My Summer Research Project: Why not?

I’m Alison, and I just finished the first year of my Environmental Science degree at U of C. When thinking about a summer job I figured I’d email my professors from first semester asking if they knew anyone who had a project that could use a newbie who likes to learn more cool stuff. Since, first years are generally regarded as the babies of academia, I didn’t really expect too much. Lucky for me, my Geology 201 prof Ben had something I could do. He met with me and briefly explained that I’d be doing work with oil core samples, by looking at isotopes from those samples. With nothing else to go on I figured, why not? I know that isotopes are atoms of the same element with a different number of neutrons, and that oil core samples probably come from the ground somewhere in Alberta… With all my previous expertise, they took me on.

Measuring samples for carbon-13 analysis on the microbalance.

My science knowledge is from high school and first year (which overlaps quite a bit). So my first week was just learning more about isotopes, like what a stable isotope actually is, and how we can use them to learn about environmental systems. My previous knowledge from physics, chemistry and geology helped give me the basics: isotopes have the same number of protons, a different number of neutrons, and different isotopes of the same element react slightly differently, because they don’t have the same mass. Makes sense right? They’re different, so they get used differently in chemical reactions. Now, a stable isotope is nonradioactive, so no radiation occurs and it exists forever through the geological record. Carbon and sulphur are two elements that have stable isotopes. By looking at what’s referred to as the isotope ratio, it’s possible to figure out how the carbon and sulphur got there in the first place! For example, having a lot less Carbon-13 (a carbon atom with 6 protons and 7 neutrons) than usual means that the carbon is most likely organic – the carbon was once alive.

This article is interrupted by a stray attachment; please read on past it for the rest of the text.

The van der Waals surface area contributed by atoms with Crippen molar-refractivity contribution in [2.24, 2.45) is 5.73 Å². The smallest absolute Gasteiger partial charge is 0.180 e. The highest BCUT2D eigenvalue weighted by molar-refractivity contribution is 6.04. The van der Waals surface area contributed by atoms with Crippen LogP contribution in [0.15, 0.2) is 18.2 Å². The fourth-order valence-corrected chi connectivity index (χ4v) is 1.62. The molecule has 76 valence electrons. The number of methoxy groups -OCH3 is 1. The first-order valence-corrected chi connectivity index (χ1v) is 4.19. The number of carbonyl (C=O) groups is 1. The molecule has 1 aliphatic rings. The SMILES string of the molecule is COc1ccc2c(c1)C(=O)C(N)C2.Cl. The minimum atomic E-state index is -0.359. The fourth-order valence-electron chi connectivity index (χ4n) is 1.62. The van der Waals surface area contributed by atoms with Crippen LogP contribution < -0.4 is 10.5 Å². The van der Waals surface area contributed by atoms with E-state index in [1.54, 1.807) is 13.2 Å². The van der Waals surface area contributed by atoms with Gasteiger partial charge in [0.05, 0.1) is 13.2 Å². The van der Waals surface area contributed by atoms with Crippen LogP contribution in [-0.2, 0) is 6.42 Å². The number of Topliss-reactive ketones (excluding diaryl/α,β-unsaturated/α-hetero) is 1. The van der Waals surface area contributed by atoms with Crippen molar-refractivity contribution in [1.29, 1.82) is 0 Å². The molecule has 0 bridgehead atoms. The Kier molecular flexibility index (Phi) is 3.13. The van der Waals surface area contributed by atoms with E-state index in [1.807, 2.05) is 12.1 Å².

So in the core samples, I’m going to take a look at the organic carbon (in the oil mucky stuff itself), some inorganic carbon (in carbonate rock that is actually pretty easy to find in the oil muck), and some sulphur (in the pyrite grains). Pyrite’s that shiny fools gold that’s so easy to recognize, but I still needed some help looking for it since the grains are so small. And the first time I thought I found something exciting, it turned out to just be some ink on the rocks from the drill cutting procedure. Things like that you just have to learn as you go. And by looking at those isotopes in those places, I’ll hopefully be able to help figure out how the rocks and oil got there in the first place. Or that’s the plan anyways.

So now that I know the plan, hanging around a lab all summer seems like a pretty good time. I have to ask about pretty much everything (like, if I wanted to weigh something, what would I weigh it in? I’d never used a weigh boat before today, but that’s how you do it). But I get to learn and see more everyday. I feel like even if I just hung around and watched I’d learn a lot more cool things about a lot more cool stuff. Which in my mind is really what science is, so why not?